Overview and Risk Factors
Hypothyroidism is a condition in which the thyroid gland fails to secrete sufficient thyroxine (T4) and triiodothyronine (T3). The disease may reflect intrinsic thyroid dysfunction (primary hypothyroidism), or it may result from insufficient stimulation of the thyroid gland by thyroid-stimulating hormone (TSH) due to a malfunction in the hypothalamic-pituitary axis (secondary hypothyroidism).
Clinical manifestations may be subtle and nonspecific, including weakness, fatigue, and weight gain. However, chronic or severe disease can manifest with goiter, dull facial expression, drooping eyelids, hoarse speech, thinning or dry, brittle hair, dry skin, myxedema (swelling of the skin and soft tissues), menstrual disorders, bradycardia, pericardial effusion, constipation, depression, paresthesias, ataxia, and anemia.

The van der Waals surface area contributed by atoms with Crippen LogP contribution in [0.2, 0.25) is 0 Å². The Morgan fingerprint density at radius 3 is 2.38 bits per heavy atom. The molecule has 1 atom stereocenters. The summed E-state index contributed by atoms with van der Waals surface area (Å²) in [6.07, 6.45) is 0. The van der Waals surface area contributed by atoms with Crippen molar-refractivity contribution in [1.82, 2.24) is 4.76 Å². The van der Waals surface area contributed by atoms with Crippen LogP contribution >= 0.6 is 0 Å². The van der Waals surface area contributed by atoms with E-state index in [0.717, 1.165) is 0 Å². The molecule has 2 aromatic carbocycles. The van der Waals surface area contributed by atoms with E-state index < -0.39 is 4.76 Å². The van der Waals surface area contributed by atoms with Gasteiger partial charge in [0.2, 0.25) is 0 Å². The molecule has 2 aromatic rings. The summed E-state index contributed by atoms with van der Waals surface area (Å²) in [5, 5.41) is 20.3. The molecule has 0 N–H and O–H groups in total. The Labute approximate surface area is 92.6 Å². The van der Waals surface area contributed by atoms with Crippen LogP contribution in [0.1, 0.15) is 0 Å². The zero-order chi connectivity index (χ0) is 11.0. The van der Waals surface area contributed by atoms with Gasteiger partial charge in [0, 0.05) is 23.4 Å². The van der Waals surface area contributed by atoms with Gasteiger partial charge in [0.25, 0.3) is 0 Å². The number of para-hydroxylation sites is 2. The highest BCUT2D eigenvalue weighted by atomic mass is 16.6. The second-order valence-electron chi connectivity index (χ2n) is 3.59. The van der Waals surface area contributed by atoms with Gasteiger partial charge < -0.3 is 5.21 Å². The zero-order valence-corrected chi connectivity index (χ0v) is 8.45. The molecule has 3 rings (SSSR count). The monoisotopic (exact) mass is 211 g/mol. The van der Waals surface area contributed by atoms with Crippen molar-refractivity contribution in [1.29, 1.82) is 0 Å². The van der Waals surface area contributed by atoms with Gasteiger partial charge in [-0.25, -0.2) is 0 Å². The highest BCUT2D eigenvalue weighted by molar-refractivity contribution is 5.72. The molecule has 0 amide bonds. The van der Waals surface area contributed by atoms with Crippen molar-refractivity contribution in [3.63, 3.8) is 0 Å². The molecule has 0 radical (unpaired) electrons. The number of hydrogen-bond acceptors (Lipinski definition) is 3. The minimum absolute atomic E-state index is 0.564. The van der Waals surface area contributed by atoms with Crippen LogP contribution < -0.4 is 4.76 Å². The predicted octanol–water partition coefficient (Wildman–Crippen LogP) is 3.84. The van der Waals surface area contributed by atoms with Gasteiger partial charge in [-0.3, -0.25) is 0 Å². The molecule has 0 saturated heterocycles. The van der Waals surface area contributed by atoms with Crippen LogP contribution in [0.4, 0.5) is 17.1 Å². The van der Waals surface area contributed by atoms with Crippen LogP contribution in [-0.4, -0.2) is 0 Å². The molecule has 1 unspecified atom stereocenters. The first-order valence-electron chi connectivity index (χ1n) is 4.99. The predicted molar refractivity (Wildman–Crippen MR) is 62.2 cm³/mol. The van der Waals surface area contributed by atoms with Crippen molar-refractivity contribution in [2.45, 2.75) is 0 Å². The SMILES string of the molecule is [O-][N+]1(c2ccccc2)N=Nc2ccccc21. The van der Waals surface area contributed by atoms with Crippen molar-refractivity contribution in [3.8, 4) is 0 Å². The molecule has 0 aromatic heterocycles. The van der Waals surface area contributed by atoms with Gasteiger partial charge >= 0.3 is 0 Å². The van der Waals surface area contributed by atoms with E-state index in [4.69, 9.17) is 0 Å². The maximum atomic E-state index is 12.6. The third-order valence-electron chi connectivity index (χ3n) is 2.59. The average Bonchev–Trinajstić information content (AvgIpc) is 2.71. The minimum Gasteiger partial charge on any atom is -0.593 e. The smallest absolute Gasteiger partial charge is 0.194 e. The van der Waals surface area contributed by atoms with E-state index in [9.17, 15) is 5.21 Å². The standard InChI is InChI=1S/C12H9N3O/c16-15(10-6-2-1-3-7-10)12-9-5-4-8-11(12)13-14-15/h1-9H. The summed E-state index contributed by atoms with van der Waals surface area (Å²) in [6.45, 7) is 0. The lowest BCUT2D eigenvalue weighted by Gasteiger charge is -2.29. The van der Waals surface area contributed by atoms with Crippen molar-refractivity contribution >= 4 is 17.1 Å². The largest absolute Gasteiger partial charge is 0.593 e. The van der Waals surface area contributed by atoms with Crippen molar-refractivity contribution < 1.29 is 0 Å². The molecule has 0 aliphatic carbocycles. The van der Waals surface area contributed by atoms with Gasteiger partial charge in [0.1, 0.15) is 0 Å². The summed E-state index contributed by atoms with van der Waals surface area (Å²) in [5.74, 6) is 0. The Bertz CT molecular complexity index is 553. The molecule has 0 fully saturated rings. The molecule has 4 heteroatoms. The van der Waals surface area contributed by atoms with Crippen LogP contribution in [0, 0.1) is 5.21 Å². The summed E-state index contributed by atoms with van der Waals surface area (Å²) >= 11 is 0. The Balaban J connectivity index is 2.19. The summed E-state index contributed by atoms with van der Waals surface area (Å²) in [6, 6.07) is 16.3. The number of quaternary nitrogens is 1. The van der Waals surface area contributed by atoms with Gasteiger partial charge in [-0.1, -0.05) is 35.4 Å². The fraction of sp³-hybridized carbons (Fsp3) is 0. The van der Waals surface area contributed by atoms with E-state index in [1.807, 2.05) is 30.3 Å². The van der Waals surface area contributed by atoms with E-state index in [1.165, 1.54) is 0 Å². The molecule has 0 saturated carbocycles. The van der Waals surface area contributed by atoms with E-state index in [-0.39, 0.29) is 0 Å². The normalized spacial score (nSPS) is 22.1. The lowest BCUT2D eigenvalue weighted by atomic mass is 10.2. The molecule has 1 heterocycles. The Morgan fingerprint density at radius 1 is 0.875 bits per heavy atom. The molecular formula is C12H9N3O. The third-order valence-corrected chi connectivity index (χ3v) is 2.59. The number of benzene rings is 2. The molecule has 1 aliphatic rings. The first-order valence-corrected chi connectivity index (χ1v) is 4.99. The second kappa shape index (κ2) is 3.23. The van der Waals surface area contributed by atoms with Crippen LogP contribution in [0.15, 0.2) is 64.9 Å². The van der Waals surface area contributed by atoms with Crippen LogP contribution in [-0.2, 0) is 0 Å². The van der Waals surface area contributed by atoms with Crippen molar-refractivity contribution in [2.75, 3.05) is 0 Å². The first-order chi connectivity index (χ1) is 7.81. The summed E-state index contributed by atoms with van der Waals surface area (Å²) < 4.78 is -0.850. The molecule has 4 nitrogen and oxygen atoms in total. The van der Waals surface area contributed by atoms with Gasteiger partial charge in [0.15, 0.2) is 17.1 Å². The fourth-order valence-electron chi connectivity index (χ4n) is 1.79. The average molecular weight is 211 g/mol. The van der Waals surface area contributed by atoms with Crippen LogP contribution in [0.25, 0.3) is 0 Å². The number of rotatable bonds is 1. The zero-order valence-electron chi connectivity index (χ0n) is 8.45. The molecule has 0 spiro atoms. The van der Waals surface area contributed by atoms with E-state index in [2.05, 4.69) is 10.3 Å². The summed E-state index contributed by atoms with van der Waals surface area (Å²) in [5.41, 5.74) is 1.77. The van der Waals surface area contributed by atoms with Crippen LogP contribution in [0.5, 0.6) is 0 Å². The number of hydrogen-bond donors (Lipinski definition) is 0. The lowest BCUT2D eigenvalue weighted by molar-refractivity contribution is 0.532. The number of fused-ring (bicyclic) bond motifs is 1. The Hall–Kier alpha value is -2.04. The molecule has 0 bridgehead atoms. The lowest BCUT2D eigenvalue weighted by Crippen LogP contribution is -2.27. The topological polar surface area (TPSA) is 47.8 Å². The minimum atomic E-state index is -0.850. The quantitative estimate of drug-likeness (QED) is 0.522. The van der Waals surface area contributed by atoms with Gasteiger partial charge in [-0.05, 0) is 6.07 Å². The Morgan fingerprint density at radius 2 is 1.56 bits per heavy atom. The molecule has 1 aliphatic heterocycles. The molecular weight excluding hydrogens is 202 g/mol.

Hypothyroidism affects about 5 million Americans. The most common cause worldwide is iodine deficiency. However, in the United States, where iodized salt is commonly used, most cases are due to autoimmune thyroiditis (Hashimoto's disease), in which CD8+ lymphocytes and antithyroid antibodies impair the normal functioning of the thyroid gland. Other causes include drugs (lithium, amiodarone), genetic mutations of thyroglobulin and thyroid peroxidase molecules, congenital hypothyroidism, neck surgery, and radiothyroid ablation therapy. Hypothyroidism may also result from hypothalamic or pituitary disorders, such as pituitary tumors, postpartum pituitary necrosis, and head trauma, in which the production or release of TSH is impaired.